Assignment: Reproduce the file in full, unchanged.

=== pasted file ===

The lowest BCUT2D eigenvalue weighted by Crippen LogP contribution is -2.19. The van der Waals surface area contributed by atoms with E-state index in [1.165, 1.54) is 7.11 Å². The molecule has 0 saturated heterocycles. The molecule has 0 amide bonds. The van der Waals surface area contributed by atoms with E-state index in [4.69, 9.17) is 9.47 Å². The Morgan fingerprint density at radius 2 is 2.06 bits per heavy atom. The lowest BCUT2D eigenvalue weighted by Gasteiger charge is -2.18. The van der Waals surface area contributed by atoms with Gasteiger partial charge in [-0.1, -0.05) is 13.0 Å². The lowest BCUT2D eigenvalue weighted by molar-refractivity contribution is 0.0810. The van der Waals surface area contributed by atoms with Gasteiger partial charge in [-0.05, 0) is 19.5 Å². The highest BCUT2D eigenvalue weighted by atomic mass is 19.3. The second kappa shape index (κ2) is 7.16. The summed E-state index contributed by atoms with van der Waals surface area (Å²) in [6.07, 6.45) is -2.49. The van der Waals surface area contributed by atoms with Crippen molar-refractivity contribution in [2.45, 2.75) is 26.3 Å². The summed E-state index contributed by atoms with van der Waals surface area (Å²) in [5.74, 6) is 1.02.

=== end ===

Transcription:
The lowest BCUT2D eigenvalue weighted by Crippen LogP contribution is -2.19. The van der Waals surface area contributed by atoms with E-state index in [1.165, 1.54) is 7.11 Å². The molecule has 0 saturated heterocycles. The molecule has 0 amide bonds. The van der Waals surface area contributed by atoms with E-state index in [4.69, 9.17) is 9.47 Å². The Morgan fingerprint density at radius 2 is 2.06 bits per heavy atom. The lowest BCUT2D eigenvalue weighted by Gasteiger charge is -2.18. The van der Waals surface area contributed by atoms with Gasteiger partial charge in [-0.1, -0.05) is 13.0 Å². The lowest BCUT2D eigenvalue weighted by molar-refractivity contribution is 0.0810. The van der Waals surface area contributed by atoms with Gasteiger partial charge in [-0.05, 0) is 19.5 Å². The highest BCUT2D eigenvalue weighted by atomic mass is 19.3. The second kappa shape index (κ2) is 7.16. The summed E-state index contributed by atoms with van der Waals surface area (Å²) in [6.07, 6.45) is -2.49. The van der Waals surface area contributed by atoms with Crippen molar-refractivity contribution in [2.45, 2.75) is 26.3 Å². The summed E-state index contributed by atoms with van der Waals surface area (Å²) in [5.74, 6) is 1.02.